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Rookie of Year Standings
Not Published by IndyCar
One-On-One with IndyCar team owner Keith Wiggins

by Tim Wohlford
Wednesday, June 6, 2012

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Keith Wiggins
At Detroit, there were two big stories in the IndyCar paddock, both left over from Indy:  The fate of the Lotus motors, and the happiness of team owners. I got the chance to sit down with the one man who would know a lot about both – HVM’s Keith Wiggins.

To say that Keith has a full resume is an understatement – former racer, race engineer, F1 principal twice, rescuer of Lola when it previously was on the brink, owner in CART, CCWS and finally IndyCar.

While a contender in CCWS, the team has struggled since the unification. Last year, HVM's Simona de Silvestro became something of an IndyCar star, showing both extraordinary skill when she had the equipment, as well as bravery in overcoming some serious crashes. This year, HVM is the lone remaining Lotus-powered car, uncompetitive with the Honda and Chevy teams.

Keith made time for a brief conversation at Detroit shortly before the race, and I was anxious to hear Keith's take on both Lotus and the much-reported team owner unhappiness.

I asked him about a rumor that Lotus was trying to get a second car into IndyCar, through HVM.  “Yeah, we definitely... it’s being discussed," Keith replied.

But what about the obvious lack of performance? "Yeah, I mean they definitely have a development plan, which would see that they have other resources that they’re using for research and development. I would say that the plan they have is very sound... it is a good plan. Some good people, there should be no reason why it wouldn’t solve the problem. They’re on top of it. Obviously the only issue we have – the difficult issue – is that.... it takes time, ya know? We have 5 races in a row, and for this year it obviously makes it difficult." Keith reminded me that there have been times when Honda, Toyota and Chevy struggled in IndyCar.

Granted, but those companies didn't seem to struggle at the same time that their corporate offices are in upheaval. After all, Lotus Racing CEO Dany Bahar has been suspended by the parent company, Proton, for "misconduct," replaced by 3 accountants from the parent company. This greatly complicates things for anyone hoping for Lotus support. "Obviously that side of the company froze a lot of assets. Obviously when you’ve got accountants and stuff looking after company interests, that are distanced from the factory and project... obviously they’re always reluctant, slow processes.... due diligence and everything that is involved with settling a company. That certainly was a contributing factor, one of several, that affected the program."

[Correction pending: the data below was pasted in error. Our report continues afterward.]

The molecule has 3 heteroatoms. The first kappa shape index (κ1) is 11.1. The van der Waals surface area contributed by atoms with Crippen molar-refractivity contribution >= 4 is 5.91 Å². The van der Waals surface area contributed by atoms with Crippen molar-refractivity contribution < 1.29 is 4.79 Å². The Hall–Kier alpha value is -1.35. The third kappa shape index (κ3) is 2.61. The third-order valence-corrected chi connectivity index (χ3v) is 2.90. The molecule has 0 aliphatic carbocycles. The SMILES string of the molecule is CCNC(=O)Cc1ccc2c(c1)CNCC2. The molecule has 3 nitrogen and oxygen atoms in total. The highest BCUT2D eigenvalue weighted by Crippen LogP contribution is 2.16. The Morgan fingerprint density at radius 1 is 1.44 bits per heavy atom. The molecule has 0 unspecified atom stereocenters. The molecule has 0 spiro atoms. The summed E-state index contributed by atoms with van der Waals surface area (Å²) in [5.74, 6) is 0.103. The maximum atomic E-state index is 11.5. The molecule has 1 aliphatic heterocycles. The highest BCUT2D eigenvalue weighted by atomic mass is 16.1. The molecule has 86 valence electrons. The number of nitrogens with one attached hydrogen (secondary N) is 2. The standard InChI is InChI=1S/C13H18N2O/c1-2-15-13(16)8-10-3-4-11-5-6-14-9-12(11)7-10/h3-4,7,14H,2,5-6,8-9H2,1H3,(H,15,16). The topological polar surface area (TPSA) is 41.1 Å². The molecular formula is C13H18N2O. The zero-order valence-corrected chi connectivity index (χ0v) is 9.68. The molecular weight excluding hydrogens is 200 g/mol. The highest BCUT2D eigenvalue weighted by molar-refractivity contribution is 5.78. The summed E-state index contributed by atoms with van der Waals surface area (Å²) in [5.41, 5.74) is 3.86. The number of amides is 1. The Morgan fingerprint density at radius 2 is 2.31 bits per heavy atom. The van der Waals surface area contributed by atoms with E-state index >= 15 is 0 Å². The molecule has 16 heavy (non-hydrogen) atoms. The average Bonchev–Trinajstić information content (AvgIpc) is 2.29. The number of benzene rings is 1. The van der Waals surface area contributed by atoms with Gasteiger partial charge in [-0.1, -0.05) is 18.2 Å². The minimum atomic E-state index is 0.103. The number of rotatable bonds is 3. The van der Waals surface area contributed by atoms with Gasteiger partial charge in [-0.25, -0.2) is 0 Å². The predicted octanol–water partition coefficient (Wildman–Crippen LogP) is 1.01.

Whatever happened back at Lotus Racing headquarters -- and I've heard some rumors that, if founded, borders on criminal -- Wiggins (and the IndyCar management) are reluctant to give Lotus the boot. Wiggins finished his Lotus comments by saying, "We can’t scare manufacturers off 5 races into the season. We have to be careful how we help the manufacturers; by the same token, it’s a competitive environment. The important thing is the reaction to a problem, and how you solve it."

On the day prior to my interview, the IndyCar owners met in a long meeting, first without IndyCar CEO Randy Bernard, then with him. The chief gripe by owners seems to be -- shock, surprise -- high costs. Keith is not exactly running the best-funded IndyCar team: "It’s no secret that since we’ve been in the IRL we’ve struggled a bit, each year, to pull budgets together. That's your primary goal, first of all, is to survive. And then you scale your development accordingly."

"I told Randy (Bernard), a year or two ago," he continued, "Change costs money. I'm not surprised by it; because if you've been around long enough you know. Change costs money setting up everything that's new that goes with the car, you know: gears, electronics, all that stuff....

On the other hand, Keith saw things a little different than many of the owners, since he was involved actually selling cars and parts with Lola back in the '90's. Keith continued: "But yeah, there are some issues with the way it's been structured. You've got one supplier, the prices are controlled. Whether you can repair stuff, manufacture stuff -- that makes a big difference to your budget."

He continued: "It's a difficult balance. When I was in charge of Lola, we were designing the cars, and I put a lot of the pricing together. I understand amortization is a big thing.... IF set a very cheap price, let's say, and you don't make your money in spares, then where have you made your money? So, you have to understand the manufacturing side of things. However, there is also no competition... One way, if they can't come to (Dallara) for parts, I understand it hurts their business model. I've been on the other side, so I understand that it's not as easy as it sounds. If everyone goes off and makes copies of stuff -- of course it's cheaper to make copies of stuff you're copying...

"We have to be careful we don't go too far the other way whereby now we can't do anything, and we're controlled even if we repair something. Some of the smaller stuff we used to make are now at a premium. Has the pendulum swung too far the other way? Maybe... we just want to be fair."

We talked for a bit about the current woes of Lola ("It's sad, like a lot of things"), the old Lotus Seven ("That was a bloody good car for racing..."), and you get the feeling that Keith would be a great guy to be your tour guide for a vintage car weekend at, say, Road America. Reflecting back on the past and present, he concluded, "It’s a tough business, right? What we do...." And no doubt, no one is more qualified to know just how tough.

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